Interest rates are at record lows, so increased borrowing is among the best ways to revive the economy and support Victorians, Mr Pallas says.
“This is a budget that puts the Victorian people first, with the support they need to recover and rebuild,” he said in a statement on Saturday.
“We’re following the blueprint of jurisdictions around Australia and the world, who are using their own budgets to protect household and business budgets.”
With economic output plummeting and unemployment skyrocketing as a result of the pandemic, much of the money borrowed will be spent on job-boosting infrastructure projects and social and business supports.
The government’s infrastructure spend is forecast to average $19.6bn each year over the forward estimates – which the treasurer says is four times the 10-year average prior to 2014.
Welcome to our ongoing live coronavirus coverage. Here is what you need to know about events around the world so far today:
- The number of coronavirus cases in Brazil has surpassed 6 million, becoming the third country in the world to pass that milestone after the United States and India. Brazil recorded 38,397 additional confirmed cases in the past 24 hours and 552 deaths from Covid-19, the health ministry said. The official death toll has risen to 168,613, according to ministry data.
- Donald Trump Jr tested positive for Covid-19 this week. A spokesman says he is quarantining but has had no symptoms.
- The city of Toronto has returned to lockdown amid a surge of coronavirus cases in Canada.
- France has recorded a further 1,138 deaths over the past 24 hours from the virus, taking the total to 48,265. France has also reported 22,882 cases in the past 24 hours, compared with 21,150 on Thursday.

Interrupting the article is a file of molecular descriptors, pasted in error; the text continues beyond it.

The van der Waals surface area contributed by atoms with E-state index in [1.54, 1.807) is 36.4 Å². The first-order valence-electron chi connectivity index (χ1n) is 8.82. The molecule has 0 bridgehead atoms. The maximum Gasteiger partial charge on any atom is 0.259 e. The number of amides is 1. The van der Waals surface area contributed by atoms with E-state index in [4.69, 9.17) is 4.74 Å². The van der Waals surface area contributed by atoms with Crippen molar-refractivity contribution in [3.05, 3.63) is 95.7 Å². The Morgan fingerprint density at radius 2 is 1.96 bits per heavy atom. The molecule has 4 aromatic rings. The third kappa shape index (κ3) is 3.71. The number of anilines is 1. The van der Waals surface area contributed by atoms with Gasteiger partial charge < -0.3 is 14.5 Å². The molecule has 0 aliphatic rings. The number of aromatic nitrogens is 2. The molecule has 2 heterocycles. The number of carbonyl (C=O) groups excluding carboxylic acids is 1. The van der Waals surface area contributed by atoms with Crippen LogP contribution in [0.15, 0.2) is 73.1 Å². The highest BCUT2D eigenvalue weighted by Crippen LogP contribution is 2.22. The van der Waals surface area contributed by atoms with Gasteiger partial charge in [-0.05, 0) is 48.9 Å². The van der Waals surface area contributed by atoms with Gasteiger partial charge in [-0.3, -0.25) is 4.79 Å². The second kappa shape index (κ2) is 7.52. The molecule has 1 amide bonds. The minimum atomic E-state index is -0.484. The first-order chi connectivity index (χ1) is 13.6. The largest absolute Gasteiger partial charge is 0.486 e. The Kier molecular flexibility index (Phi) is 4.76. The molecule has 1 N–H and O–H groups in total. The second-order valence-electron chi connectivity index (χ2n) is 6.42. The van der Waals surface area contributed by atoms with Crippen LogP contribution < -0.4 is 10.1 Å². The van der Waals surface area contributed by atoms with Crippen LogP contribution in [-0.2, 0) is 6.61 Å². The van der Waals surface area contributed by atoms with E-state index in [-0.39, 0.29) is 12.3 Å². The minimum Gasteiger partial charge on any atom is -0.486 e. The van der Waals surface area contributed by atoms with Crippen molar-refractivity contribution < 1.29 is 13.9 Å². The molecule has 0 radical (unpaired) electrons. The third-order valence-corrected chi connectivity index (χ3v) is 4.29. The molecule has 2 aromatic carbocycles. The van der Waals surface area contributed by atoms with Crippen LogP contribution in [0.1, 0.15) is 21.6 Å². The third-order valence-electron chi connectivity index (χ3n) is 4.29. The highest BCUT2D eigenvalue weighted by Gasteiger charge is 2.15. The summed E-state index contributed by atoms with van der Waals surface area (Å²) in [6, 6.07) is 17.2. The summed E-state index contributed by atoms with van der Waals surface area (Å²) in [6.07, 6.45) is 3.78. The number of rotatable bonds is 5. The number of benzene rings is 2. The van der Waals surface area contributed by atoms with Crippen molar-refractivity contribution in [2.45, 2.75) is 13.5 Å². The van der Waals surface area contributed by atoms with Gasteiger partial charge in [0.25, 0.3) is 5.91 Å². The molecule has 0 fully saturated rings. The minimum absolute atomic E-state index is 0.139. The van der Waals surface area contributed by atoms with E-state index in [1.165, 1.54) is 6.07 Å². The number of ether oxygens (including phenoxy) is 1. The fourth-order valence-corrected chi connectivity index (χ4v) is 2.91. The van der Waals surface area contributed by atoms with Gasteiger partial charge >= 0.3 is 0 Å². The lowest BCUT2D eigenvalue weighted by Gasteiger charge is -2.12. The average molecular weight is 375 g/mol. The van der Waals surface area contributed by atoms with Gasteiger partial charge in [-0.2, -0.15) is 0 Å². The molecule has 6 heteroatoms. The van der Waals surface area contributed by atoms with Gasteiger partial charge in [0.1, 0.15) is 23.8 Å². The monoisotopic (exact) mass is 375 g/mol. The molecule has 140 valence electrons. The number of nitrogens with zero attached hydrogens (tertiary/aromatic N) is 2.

- Iran will impose tougher restrictions nationwide as the Middle East country hardest hit by the coronavirus battles a third wave of infections. The toughest measures, under which non-essential businesses and services are to close, will be imposed in the capital Tehran and about 160 other high risk “red” cities and towns, state media said.
- In South Australia, police continue to investigate a Covid-19 case linked to a pizza bar in Adelaide after a worker lied to contact tracers about his job at there. South Australia recorded one new Covid-19 case on Saturday, a close contact of another case. The state’s lockdown lifts at midnight, Australian time.
- The Australian state of Victoria has recorded its 22nd day of no new coronavirus cases but authorities are asking anyone in the Altona catchment to get tested if they have symptoms after coronavirus was detected in sewage. NSW recorded no new locally acquired Covid-19 cases. Two new cases were reported in Queensland today, both in hotel quarantine.
- Portugal’s parliament approved a 15-day extension of a state of emergency from next week to allow continuation of coronavirus measures as the government considers fresh steps.
- Drugmaker Pfizer Inc is hoping to rapidly roll out its experimental Covid-19 vaccine around Latin America soon after it gets emergency authorisation in the US, a senior executive said, which could be as early as next month.